The underlying reason for this is related to the strength of the Atlantic Meridional Overturning Circulation and ice-ocean interactions. The researchers conclude that the new method makes model comparisons more reliable. The new simulations show too that the models can in principle correctly calculate the temperature pattern during the last high ice age. According to the team of authors, this indicates that a correct prediction of the spatial pattern—if the right processes are taken into account—is also possible for the future.

More emphasis on the spatial impact of climate change

"Global climate change will have different impacts in different regions. This is important, as our society and the ecosystems depend on what happens directly around us," concludes Jonkers. "Our study highlights the need to investigate the spatial effects of climate change. This is important when we talk about limiting global warming to 1.5 degrees, because this value only refers to a global average."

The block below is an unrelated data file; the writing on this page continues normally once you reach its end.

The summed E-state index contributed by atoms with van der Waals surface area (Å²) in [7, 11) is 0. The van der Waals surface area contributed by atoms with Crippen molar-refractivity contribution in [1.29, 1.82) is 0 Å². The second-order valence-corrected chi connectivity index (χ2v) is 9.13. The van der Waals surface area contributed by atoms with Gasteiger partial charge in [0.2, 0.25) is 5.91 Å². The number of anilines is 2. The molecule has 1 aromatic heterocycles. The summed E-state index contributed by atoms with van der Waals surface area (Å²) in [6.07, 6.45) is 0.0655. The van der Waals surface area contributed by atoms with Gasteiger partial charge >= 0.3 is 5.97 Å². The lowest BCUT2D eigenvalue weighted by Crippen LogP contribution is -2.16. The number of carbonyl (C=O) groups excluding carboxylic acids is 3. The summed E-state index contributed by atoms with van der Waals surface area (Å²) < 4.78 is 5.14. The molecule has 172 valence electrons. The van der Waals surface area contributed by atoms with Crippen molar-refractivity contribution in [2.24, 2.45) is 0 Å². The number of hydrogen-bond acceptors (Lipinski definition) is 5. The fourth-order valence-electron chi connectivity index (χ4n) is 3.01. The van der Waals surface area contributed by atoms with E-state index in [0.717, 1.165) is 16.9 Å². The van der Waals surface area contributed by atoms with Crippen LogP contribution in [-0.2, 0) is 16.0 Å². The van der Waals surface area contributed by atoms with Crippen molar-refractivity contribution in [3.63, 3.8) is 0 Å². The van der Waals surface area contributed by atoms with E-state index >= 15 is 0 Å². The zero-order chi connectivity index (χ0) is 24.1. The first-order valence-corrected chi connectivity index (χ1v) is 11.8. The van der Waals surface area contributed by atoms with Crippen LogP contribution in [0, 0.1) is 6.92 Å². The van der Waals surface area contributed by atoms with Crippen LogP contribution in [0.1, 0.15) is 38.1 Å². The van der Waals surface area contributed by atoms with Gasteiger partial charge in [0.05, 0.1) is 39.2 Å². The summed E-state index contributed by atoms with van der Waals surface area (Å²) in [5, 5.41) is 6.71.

The publication appears as part of the PalMod climate modeling initiative. Under this initiative, researchers are working to decipher the climate of the past 130,000 years in order to predict the climate of the future. Their goal is to understand the scope of the models and the parameters on which they are based, and to make better predictions for the future.

The study is the result of a cooperative effort between researchers at the University of Bremen (MARUM and Faculty of Geosciences) and the University of Oldenburg under the framework of the Cluster of Excellence "The Ocean Floor—Earth's Uncharted Interface." Scientists from the Alfred Wegener Institute Helmholtz Center for Polar and Marine Research Potsdam and Bremerhaven, as well as the Southern Marine Science and Engineering Guangdong Laboratory Zuhai (China) and Oregon State University (U.S.) are also involved in the study.

More information: Lukas Jonkers et al, Strong temperature gradients in the ice age North Atlantic Ocean revealed by plankton biogeography, Nature Geoscience (2023). DOI: 10.1038/s41561-023-01328-7

Journal information: Nature Geoscience

Provided by MARUM—Center for Marine Environmental Sciences, University of Bremen

Citation: Why regional differences in global warming are critical (2023, December 5) retrieved 29 February 2024 from